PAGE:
To prevent a coup – strengthen the military spine

August 4, 2020

Two weeks ago, I commented about Jefferson’s fear of a presidential coup. Last week I spoke about using nonviolent methods to prevent a takeover by the incumbent president, who told Chris Wallace on Fox that he might not leave the White House if he loses the coming election. Afterward, I expressed my concerns and showed a copy to Ian Shapiro, a friend and polymath who’s done brilliant work on both foreign and domestic policy. He sent me back a portion of his new book on economic insecurity, The Wolf at the Door: The Menace of Economic Insecurity and How to Fight It. I quickly realized we were approaching the same problem from different angles. Insecurity makes people want to believe that Trump is leading them to better days. And getting Ian’s message across will help protect us against a presidential takeover.

The Army is a crucial player in any takeover. American military tradition is stanchly against political activity and devoted to defending the Constitution. There would be great resistance at all levels to using the military politically, especially to end politics by takeover. And because the military contains a large cross-section of America, we all influence it. Military diversity makes it harder to unite on unauthorized, unpopular activities in conflict with American military tradition, especially if they depend on secret planning.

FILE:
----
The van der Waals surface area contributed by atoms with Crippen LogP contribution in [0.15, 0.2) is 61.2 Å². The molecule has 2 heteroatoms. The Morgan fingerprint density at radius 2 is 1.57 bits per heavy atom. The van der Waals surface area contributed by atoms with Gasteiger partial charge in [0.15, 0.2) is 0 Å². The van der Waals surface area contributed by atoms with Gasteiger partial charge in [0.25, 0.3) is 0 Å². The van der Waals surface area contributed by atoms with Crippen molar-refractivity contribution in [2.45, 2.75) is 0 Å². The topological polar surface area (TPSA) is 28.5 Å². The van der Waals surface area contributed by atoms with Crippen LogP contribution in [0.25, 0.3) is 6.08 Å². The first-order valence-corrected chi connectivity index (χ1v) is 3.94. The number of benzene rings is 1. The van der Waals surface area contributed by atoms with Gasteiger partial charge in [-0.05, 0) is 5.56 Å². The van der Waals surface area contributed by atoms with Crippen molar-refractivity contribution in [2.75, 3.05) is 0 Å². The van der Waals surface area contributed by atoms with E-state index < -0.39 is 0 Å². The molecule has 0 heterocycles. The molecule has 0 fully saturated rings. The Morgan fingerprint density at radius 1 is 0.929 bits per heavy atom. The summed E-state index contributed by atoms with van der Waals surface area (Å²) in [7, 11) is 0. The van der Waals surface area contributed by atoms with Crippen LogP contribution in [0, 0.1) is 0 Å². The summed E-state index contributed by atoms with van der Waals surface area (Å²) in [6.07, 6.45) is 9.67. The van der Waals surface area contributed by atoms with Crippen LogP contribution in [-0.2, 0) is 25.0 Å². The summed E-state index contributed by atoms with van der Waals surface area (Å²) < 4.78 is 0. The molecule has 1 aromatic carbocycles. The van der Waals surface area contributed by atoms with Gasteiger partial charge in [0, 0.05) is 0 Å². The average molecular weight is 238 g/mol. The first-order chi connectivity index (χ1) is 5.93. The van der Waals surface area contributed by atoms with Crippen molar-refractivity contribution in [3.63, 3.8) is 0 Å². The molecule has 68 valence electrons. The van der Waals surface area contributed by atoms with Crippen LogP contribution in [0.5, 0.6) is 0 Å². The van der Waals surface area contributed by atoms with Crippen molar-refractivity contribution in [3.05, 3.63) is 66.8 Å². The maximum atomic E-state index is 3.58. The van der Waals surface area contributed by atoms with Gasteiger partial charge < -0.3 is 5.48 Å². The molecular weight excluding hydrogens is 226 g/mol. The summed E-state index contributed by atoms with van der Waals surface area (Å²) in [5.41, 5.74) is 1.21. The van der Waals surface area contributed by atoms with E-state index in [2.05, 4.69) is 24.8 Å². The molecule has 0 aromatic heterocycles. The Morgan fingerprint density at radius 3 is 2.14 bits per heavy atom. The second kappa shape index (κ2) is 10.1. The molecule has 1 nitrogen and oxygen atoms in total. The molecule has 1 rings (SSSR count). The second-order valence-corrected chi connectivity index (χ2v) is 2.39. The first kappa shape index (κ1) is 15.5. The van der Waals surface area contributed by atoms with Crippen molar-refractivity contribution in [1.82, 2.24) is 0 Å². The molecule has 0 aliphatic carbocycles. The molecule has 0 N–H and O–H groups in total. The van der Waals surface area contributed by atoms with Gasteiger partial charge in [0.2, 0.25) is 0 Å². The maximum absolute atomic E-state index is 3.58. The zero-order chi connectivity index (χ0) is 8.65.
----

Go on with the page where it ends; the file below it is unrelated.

But presidential takeovers in other countries force us to the sobering realization that a perverted commander-in-chief can pervert the military, given enough time. That makes all the work we’re doing to prepare for this election crucial to prevent White House treason – even though he’s talked about it openly. Concerted opposition to Trump and to takeovers, expressed in a vigorous campaign, make it less likely that the military will participate in a coup.